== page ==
Prometheus News


Which pants should you wear when you’ve got a hungry bum? 3 MIN

Dec 12, 2019 by carol adams.

Let’s not beat around the bush – wedgies are uncomfortable and happen to the best of us. Sally Newall has found the solutions to make life (and bottoms) infinitely more comfortable.

There is no getting away from the fact that the clothes I’m most coveting at the moment are problematic. I’m talking wear-with-everything pleated culottes, slinky satin skirts (leopard print, obvs) and breezy cropped jumpsuits. And, when I say “problematic”, I mean they all cause issues in the derrière department or, to put it less delicately: they can give you a God-awful wedgie.

For me, any material that is remotely flowing, slippery or really anything thinner than denim, or less stretchy than leggings, starts inching the wrong way as soon as I walk anywhere. Not only does it feel like you’re in danger of doing serious damage, but you have the problem of trying to discreetly pull material back to where it should be. The worst variety can cause issues at the front, too – and no one needs a wedgie/camel-toe double-whammy.

There are celebrities who actively seek out the look. The Kardashians are the poster girls and Kylie Jenner is their leader (see her Instagram for swimwear that looks like it is doing the work of a particularly rigorous dental-flossing session). Kylie was also responsible for making Levi’s “Wedgie Fit” range a thing, which, if you ask me, sounds like a yeast infection waiting to happen, but they sell out repeatedly. Good on them for flaunting what they’ve got; it just looks very, very uncomfortable.

Most of us aren’t blessed with Kardashian-esque bums. Mine definitely falls into the not-small category and, while it might have been described as “peachy” once, all I know for sure is that it has a tendency to swallow up fabric as I walk. It is a “hungry”, possibly even “ravenous” bum (HB or an RB, if you will).

More considered choices, however, can alleviate the problem and mean that you can sashay nonchalantly into a room (rather than nonchalantly looking for a plant to stand behind where you can fish your pants out of your bum crack)

To further illustrate my point: I once tried on a wide-leg, jersey jumpsuit to wear as an alternative to a bridesmaid dress, which I mistakenly thought would drape flatteringly. I asked my mum for her input. “It’s gone right up your bottom,” she said. Brutal, but really she saved me the embarrassment of my bum stealing the show in the worst of ways. Pippa Middleton, I am not.

Underwear makes all the difference. For anyone with an HB or RB, silky knickers with lacy bits will go the same way as the silky jumpsuit. You’ll get VPL in all the wrong places and potentially a UTI with it. More considered choices, however, can alleviate the problem and mean that you can sashay nonchalantly into a room (rather than nonchalantly looking for a plant to stand behind where you can fish your pants out of your bum crack).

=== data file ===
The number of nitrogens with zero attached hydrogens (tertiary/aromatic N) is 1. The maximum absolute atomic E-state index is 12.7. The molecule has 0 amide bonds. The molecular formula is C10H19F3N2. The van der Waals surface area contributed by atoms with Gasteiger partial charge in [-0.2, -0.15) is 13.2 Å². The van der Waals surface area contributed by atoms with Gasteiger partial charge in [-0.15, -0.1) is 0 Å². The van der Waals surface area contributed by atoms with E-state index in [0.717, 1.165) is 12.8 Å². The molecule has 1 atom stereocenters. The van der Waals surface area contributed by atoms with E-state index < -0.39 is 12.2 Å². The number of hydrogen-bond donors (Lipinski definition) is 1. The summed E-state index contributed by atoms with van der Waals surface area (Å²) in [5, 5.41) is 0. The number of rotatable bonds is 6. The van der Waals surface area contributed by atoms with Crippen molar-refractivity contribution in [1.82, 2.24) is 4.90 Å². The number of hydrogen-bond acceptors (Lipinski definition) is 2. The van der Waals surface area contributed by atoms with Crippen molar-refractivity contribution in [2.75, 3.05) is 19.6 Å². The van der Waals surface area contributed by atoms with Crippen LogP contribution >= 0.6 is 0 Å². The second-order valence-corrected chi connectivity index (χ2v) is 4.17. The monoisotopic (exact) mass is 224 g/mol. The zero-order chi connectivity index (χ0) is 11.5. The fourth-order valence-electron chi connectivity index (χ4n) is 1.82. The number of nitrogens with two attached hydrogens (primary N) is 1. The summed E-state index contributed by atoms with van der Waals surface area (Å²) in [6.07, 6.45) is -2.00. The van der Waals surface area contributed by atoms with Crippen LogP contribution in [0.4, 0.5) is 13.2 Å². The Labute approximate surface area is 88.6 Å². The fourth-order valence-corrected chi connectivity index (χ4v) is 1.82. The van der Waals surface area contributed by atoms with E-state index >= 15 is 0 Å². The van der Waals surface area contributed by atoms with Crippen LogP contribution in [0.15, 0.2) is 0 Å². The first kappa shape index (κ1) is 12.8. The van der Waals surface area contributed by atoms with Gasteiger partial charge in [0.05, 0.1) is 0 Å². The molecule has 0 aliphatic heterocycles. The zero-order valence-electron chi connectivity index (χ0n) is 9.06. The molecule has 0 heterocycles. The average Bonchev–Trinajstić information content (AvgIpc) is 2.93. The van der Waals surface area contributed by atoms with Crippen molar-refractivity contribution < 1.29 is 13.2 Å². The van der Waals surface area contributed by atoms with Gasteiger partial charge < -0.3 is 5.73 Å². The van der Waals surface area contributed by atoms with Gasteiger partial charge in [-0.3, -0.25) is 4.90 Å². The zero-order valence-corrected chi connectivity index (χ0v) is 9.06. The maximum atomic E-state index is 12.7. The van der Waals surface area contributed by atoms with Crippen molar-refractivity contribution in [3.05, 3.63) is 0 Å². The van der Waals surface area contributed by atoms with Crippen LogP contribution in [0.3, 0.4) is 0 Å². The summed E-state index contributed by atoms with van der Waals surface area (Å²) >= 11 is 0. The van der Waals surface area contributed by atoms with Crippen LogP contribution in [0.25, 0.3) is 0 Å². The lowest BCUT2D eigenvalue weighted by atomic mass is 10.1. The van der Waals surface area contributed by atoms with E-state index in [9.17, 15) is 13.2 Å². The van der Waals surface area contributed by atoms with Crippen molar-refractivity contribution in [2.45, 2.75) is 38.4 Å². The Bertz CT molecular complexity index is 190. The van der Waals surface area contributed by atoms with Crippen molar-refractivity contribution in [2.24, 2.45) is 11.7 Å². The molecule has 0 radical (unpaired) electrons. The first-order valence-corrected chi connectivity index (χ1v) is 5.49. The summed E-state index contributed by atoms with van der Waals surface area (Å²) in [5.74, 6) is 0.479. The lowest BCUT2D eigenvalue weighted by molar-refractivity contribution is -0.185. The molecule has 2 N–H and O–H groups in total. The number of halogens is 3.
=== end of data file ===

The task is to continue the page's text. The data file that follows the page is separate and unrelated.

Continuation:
There is no catch-all solution, given we all have different bum shapes and sizes. A few from Team Pool, in their own words: “low slung”, “non-existent”, “happiest when comfy”, “flat”, “bodacious” and “after two kids, it’s interesting” – and everyone has different underwear preferences, so I’m not about to tell you what you should and shouldn’t wear. However, with the help of Team Pool, I have come up with some fail-safe “banish the wedgie” (and "cut out the camel-toe") tips.


We are all in agreement in this one: go for one size bigger than your usual dress size. Too-tight underwear will exacerbate the wedgie problem and dig in the wrong places. Choose a close-fitting style (a baggy crotch is another pitfall) with a bit of stretch, like these Sloggi numbers I recently discovered. There are some very helpful suggestions here on getting the right fit. Sizing will vary, so it helps to know your own measurements, which you can compare against a brand's size guide.

S by Sloggi Serenity stretch-jersey midi briefs, £18


In an ideal world, we’d wear cotton pants all the time. Cotton’s breathable, unlike synthetic materials, and less likely to irritate, particularly if you are prone to yeast or bacterial infections. Fully cotton pants will, however, be thicker than their non-natural counterparts, which brands tend to use for their “no VPL” ranges, and will have less stretch. A cotton blend is a decent compromise for sensitive skin. M&S is a good place to start, as there are dozens of styles to choose from and the sizing is inclusive. Calvin Klein's signature style has a high cotton count, Triumph has a "Touch of Cotton" range or try Neon Moon for high-cotton-count, size-inclusive pieces. Whatever you do, always look out for a 100% cotton gusset – your vagina will thank you.

Neon Moon grey high-waisted knickers, £25


Not only can seams cut into your thighs or bum, they increase the chance of VPL and for an HB or RB (or any B, really) a seam can contribute to a perfect storm of pain. There are loads of seam-free options out there. Again, M&S is your friend as a starting point.

Marks & Spencer No VPL full brief knickers, £6


Finding the right underwear is a case of trial and error. Some Poolers swear by thongs – Hanky Panky’s stretch-lace style is a favourite. Personally, I like more coverage and after years of wearing lower-rise Brazilian styles, with a cut-away back, I have been going for midi-waist options with more bum coverage (somewhere between that Brazilian style and what shops call “full brief” AKA “granny pants” or “Bridget Jones knickers”) and I’m a convert. Shorts will help avoid too much leg creepage; these from TU were recommended by one of the team and these M&S numbers are a winner for me. Some of the girls said that for them, a bikini style – high leg but decent bum coverage – was the Holy Grail. And who am I to disagree?

Tu 3 pack of no VPL lace shorts, £8